The Nation and the World are Working Together

It’s National Kidney Month and the country is burgeoning with kidney education in one way or another. I’ll be doing my part, too. Tomorrow, I’ll be speaking on eCareDairy. There are two links  to listen in:

https://www.ecarediary.com/EFCRadioShow.aspx and http://www.blogtalkradio.com/ecarediary/2018/03/06/coping-with-chronic-kidney-disease. This is my favorite kind of show – unscripted. If there’s anything you’d like me to include in my talk, leave a comment sometime today.

Of course, some of you are now asking yourselves how National Kidney Month started. Aha! I’ve got that covered. The National Kidney Foundation thought this would be a good way to bring awareness of kidney disease, and how to treat – and even prevent – its complications. Considering the many walks, golf tournaments, dances, free screenings, and other kidney disease education events that are scheduled throughout the year, I’d have to agree with them.

I’ll also be guest blogging on MyTherapyApp at https://www.mytherapyapp.com/blog on World Kidney Day which is Thursday, March 8. (World Kidney Day is always the second Thursday in March.) This is an app to help you remember to take your medications, test your blood glucose, blood pressure, or whatever else you have to test, even to take a walk.

And World Kidney Day? What’s that? This is from The Book of Blogs: Moderate Stage Chronic Kidney Disease, Part 2 (Maybe this year will be the one I finally get to split this book into SlowItDownCKD 2013 and SlowItDownCKD 2014). I’ve updated it to reflect the most current information. The updates are bolded:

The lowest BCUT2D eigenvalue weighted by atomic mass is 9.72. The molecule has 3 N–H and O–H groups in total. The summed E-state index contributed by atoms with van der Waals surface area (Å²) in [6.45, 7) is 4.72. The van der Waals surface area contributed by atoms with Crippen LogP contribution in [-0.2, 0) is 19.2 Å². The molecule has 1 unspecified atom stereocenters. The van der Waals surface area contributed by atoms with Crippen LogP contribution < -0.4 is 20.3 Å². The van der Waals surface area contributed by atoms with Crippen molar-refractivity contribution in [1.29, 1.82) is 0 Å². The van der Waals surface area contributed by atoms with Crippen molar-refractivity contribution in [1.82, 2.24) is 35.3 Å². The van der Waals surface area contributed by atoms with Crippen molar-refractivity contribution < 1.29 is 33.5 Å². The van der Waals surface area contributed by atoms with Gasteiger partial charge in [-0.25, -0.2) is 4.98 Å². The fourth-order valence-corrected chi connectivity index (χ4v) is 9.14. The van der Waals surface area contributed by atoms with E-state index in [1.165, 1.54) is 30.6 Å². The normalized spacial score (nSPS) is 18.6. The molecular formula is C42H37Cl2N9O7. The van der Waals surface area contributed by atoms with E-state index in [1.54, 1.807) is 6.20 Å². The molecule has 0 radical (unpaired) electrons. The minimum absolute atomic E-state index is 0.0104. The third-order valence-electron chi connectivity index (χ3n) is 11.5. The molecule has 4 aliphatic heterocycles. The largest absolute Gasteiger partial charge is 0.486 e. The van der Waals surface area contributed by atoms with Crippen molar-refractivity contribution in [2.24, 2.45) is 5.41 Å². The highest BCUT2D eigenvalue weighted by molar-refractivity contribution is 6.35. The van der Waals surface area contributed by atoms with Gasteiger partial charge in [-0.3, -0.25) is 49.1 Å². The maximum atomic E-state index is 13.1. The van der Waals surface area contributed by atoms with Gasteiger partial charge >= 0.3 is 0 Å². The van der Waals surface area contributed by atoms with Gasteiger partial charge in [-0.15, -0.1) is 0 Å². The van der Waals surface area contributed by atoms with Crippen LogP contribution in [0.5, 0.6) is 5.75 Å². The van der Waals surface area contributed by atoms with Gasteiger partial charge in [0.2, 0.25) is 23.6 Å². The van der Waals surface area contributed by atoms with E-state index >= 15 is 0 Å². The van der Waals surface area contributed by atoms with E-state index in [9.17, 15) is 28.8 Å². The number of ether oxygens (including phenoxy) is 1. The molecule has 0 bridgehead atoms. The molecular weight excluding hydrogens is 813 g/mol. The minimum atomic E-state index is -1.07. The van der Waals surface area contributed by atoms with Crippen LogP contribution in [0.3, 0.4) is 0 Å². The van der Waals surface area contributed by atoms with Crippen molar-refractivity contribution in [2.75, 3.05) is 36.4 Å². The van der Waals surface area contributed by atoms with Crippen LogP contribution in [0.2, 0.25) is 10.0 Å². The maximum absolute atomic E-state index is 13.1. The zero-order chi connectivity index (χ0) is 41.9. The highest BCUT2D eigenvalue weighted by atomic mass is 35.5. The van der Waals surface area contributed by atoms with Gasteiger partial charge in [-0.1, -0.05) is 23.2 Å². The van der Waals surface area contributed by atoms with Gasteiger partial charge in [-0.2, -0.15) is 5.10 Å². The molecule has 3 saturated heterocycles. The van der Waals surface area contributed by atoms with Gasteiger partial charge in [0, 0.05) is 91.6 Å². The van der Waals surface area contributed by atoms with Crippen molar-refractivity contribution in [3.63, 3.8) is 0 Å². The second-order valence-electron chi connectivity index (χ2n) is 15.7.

“I discovered this is a fairly new designation. It was only twelve years ago that it was initiated.

According to http://worldkidneyday.org, “World Kidney Day is a global awareness campaign aimed at raising awareness of the importance of our kidneys.”

Sound familiar?  That’s where I’m heading with What Is It and How Did I Get It? Early Stage Chronic Kidney Disease; SlowItDownCKD 2011; SlowItDownCKD 2012; The Book of Blogs: Moderate Stage Chronic Kidney Disease, Part 2; SlowItDownCKD 2015; SlowItDownCKD 2016; the daily CKD tidbits on Facebook; and this blog. We may be running along different tracks, but we’re headed in the same direction.

The 58 year old International Society of Nephrology (ISN) – a non-profit group spreading over 155 countries – is one part of the equation for their success.  Another is the International Federation of Kidney Foundations with membership in over 40 countries. Add a steering committee and The World Kidney Day Team and you have the makings of this particular concept….

This year’s theme is Chronic Kidney Disease and Women’s Health.

While there are numerous objectives for this year’s World Kidney Day, the one that lays closest to my heart is this one: ‘Encourage systematic screening of all patients with diabetes and hypertension for CKD.’

Their site offers materials and ideas for events as well as a map of global events. Prepare to be awed at how wide spread World Kidney Day events are.

Before you leave their page, take a detour to Kidney FAQ (Frequently Asked Questions) on the toolbar at the top of the page.  You can learn everything you need to know from what the kidneys do to what the symptoms (or lack thereof) of CKD are, from how to treat CKD to a toolbox full of helpful education about your kidneys to preventative measures.